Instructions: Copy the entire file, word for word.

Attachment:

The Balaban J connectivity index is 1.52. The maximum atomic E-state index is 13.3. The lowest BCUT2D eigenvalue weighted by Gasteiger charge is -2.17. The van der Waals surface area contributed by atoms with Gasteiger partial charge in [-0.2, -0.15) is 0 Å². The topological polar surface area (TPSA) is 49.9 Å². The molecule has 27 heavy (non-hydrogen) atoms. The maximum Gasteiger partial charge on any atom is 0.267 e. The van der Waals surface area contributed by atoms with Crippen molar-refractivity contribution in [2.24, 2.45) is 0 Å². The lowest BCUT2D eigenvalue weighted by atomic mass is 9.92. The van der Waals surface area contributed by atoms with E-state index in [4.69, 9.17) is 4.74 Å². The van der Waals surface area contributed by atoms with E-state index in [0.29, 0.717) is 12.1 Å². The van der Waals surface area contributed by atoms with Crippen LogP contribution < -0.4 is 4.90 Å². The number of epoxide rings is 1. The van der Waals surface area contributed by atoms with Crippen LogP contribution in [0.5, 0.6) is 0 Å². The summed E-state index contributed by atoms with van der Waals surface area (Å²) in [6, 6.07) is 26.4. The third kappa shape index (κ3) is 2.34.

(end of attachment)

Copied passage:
The Balaban J connectivity index is 1.52. The maximum atomic E-state index is 13.3. The lowest BCUT2D eigenvalue weighted by Gasteiger charge is -2.17. The van der Waals surface area contributed by atoms with Gasteiger partial charge in [-0.2, -0.15) is 0 Å². The topological polar surface area (TPSA) is 49.9 Å². The molecule has 27 heavy (non-hydrogen) atoms. The maximum Gasteiger partial charge on any atom is 0.267 e. The van der Waals surface area contributed by atoms with Crippen molar-refractivity contribution in [2.24, 2.45) is 0 Å². The lowest BCUT2D eigenvalue weighted by atomic mass is 9.92. The van der Waals surface area contributed by atoms with E-state index in [4.69, 9.17) is 4.74 Å². The van der Waals surface area contributed by atoms with E-state index in [0.29, 0.717) is 12.1 Å². The van der Waals surface area contributed by atoms with Crippen LogP contribution < -0.4 is 4.90 Å². The number of epoxide rings is 1. The van der Waals surface area contributed by atoms with Crippen LogP contribution in [0.5, 0.6) is 0 Å². The summed E-state index contributed by atoms with van der Waals surface area (Å²) in [6, 6.07) is 26.4. The third kappa shape index (κ3) is 2.34.